The closing of St. Andrew Church in Dundee in June 2009 felt like a death to the close-knit parishioners who worshipped there, said Sister of St. Joseph Anne Alderman. More than three years later, however, that community has experienced something of a rebirth in recent months.
St. Andrew Church was sold on Oct. 15 to three private buyers who live out of town, according to Father Stan Kacprzak, pastor of Our Lady of the Lakes Catholic Community, which included St. Andrew. Rather than dwelling on this melancholy fact, however, former St. Andrew parishioners came together in November to celebrate the resurrection of an important piece of St. Andrew’s history. On the Nov. 30 feast of St. Andrew, the bell from the Dundee church rang out proudly from its new lofty location at St. Michael Church in Penn Yan, which also is part of Our Lady of the Lakes Catholic Community.
Father Robert Ring, who was pastor of Our Lady of the Lakes Catholic Community from 2001-11, said he proposed the idea of moving the bell to the Penn Yan church because he thought it would be a powerful way to remember the legacy of all those who worshipped at St. Andrew, and parishioners eagerly embraced the idea.
"We just wanted a piece of St. Andrew to be there. We wanted to be remembered," said Charlie Frost, who worshipped at St. Andrew and now attends Mass at St. Michael.
Before St. Andrew closed, parishioners gathered funds to eventually move the bell to St. Michael, Father Kacprzak said, but that was just the first of several hurdles to overcome before the bell could be moved. For starters, the bell tower at St. Michael needed to be renovated in order to accommodate the bell, according to Doug Marchionda Sr., chairman of St. Michael’s buildings and grounds committee.
The original plans for St. Michael, which was built in 1901, had called for a bell tower, but the parish ran out of money during construction and the bell tower was started but never completed, Marchionda said. The builders went as far as they could before capping the tower with a roof and leaving a pile of bricks behind on the tower’s sub-floor, he added. St. Michael parishioner Dick Osgood drew up the renovation plans necessary to obtain a building permit and the parish hired Upstate Builders to build dormers and supportive beams and redo the bell tower’s roof, Marchionda said.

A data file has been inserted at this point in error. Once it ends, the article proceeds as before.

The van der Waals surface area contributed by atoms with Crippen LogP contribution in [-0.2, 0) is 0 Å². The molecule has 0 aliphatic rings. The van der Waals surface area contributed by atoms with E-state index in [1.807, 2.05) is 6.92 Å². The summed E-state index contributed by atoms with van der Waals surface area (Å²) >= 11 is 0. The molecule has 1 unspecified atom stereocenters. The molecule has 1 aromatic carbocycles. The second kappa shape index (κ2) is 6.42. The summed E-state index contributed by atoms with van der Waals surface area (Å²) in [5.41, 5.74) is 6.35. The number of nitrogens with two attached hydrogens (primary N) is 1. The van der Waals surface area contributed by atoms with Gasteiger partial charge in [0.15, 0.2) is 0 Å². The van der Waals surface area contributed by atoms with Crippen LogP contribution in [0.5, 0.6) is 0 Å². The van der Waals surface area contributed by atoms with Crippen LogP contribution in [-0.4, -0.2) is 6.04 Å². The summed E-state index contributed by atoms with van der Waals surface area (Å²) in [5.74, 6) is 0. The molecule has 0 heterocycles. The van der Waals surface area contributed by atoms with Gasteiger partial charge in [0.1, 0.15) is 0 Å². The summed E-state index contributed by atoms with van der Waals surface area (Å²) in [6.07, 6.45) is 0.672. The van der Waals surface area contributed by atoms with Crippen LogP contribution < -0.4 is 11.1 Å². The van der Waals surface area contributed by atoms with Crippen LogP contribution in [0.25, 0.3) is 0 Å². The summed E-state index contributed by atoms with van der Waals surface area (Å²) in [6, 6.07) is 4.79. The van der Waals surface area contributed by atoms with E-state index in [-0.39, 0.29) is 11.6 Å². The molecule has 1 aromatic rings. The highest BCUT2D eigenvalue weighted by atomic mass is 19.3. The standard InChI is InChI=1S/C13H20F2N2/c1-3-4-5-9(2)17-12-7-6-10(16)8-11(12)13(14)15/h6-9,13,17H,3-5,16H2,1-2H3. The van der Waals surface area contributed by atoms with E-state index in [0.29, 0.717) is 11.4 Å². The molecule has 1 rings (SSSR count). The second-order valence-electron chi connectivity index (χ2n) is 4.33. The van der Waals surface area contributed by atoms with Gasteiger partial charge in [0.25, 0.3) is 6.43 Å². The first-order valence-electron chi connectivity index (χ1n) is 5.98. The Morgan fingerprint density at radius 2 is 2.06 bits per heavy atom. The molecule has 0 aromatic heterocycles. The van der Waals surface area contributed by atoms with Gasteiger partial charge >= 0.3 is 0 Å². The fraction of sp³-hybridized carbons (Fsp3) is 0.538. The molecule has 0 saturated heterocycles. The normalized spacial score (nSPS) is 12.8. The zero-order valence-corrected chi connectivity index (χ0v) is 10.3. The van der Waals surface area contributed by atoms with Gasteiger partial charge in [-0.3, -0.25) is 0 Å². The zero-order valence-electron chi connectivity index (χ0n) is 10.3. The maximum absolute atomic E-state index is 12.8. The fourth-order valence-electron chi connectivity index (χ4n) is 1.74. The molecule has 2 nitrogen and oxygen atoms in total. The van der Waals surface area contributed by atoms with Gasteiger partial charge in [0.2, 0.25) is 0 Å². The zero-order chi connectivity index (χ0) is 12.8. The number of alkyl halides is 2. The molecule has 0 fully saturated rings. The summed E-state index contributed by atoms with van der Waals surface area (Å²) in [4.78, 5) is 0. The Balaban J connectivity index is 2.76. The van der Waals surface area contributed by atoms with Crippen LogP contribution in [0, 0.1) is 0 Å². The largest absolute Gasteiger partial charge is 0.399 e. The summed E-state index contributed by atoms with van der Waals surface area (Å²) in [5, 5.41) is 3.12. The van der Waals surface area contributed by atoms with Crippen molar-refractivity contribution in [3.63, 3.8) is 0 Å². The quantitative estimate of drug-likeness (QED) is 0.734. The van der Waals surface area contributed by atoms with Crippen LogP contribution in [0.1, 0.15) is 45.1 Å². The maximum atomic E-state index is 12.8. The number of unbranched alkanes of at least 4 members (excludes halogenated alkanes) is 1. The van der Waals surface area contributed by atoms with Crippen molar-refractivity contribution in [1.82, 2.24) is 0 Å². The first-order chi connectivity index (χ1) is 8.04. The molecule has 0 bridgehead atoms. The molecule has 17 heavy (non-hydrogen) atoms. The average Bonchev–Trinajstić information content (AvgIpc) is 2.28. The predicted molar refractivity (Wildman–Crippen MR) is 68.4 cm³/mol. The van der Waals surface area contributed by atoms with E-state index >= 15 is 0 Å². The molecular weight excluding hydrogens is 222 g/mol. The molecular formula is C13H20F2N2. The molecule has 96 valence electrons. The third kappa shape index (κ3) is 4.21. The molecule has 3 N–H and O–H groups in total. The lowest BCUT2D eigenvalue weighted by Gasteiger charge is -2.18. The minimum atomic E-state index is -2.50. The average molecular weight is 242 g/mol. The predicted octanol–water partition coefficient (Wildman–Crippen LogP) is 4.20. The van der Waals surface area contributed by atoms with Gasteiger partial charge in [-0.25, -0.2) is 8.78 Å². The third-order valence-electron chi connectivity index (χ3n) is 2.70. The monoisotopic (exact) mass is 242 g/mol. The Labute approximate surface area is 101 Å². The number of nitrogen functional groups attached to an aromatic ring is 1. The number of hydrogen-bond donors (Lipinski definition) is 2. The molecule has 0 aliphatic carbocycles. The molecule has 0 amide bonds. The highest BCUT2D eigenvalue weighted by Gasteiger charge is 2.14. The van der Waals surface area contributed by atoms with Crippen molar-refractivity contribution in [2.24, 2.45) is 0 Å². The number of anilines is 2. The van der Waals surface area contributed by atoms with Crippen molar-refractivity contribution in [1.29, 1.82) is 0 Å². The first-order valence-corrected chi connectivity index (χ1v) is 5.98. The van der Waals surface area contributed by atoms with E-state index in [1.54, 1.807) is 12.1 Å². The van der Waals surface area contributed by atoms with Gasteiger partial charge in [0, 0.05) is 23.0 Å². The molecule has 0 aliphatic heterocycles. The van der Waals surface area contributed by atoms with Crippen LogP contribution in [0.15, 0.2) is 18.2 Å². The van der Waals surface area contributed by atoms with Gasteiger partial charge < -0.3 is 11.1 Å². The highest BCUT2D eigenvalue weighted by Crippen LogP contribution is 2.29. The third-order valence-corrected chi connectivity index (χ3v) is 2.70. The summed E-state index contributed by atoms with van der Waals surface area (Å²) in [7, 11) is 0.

Marchionda, his family and their company, Marchionda Excavating, donated most of the equipment, tools and skills needed to lower the bell from its tower at St. Andrew and into the choir loft below. They then maneuvered it through a window and into the bucket of a waiting boom truck, which lowered it onto a flatbed trailer. Once the bell had been trucked to Penn Yan, a crew from Weaver’s Crane out of Lyons lifted the bell into its new location.
Many of the people involved with the process volunteered their time, and those who were hired only charged the parish what it cost them to perform the work, Marchionda said.
"The best part of the story is the church is complete, and it is completed by the people from St. Andrew, so they are definitely a part of St. Michael," he added.
The bell was rung for the first time during the Nov. 30 celebration, to which all the former parishioners of St. Andrew received special invitations. That day Father Kacprzak asked for God’s renewed blessing on the bell.
"There were some tears, remembering the past, but people were most grateful," he said, noting that those who now worship at St. Michael likely will think of St. Andrew each time they hear the bell ring.
"It’s very special to have it there, because now we hear the same kind of clanging that we used to hear before and after every Mass. It’s just a very welcoming sound," said Sister Alderman, executive director of Cobblestone Springs, a spirituality and renewal center in Dundee.
"It sounded wonderful," added Bob Sullivan, a longtime St. Andrew parishioner. He was baptized at St. Andrew in 1924 and remained part of the parish until it closed. Whenever there was a special occasion, such as the end of the Korean or Vietnam wars, St. Andrew and the other churches in Dundee would ring their bells, recalled Sullivan, who was in charge of ringing St. Andrew’s bell for many years.
Several other items from St. Andrew have found good homes, noted Father Ring. The church’s Stations of the Cross were given to the St. Padre Pio Chapel in Gates, which opened in 2008. Several vestments and other liturgical items are used in the other churches in Our Lady of the Lakes, and several were sent to missions, Father Ring said.
St. Michael also received a large cross, which St. Andrew parishioners created by contributing pieces of wood from their homes during Lent 2009. The cross is "a symbol both of the welcoming of the St. Andrew’s community, their holding a prominent place in our worship at St. Michael’s, as well as the fact that the closing of the church was an experience of dying and rising, to be joined to Christ’s sufferings on the cross," Father Ring said.
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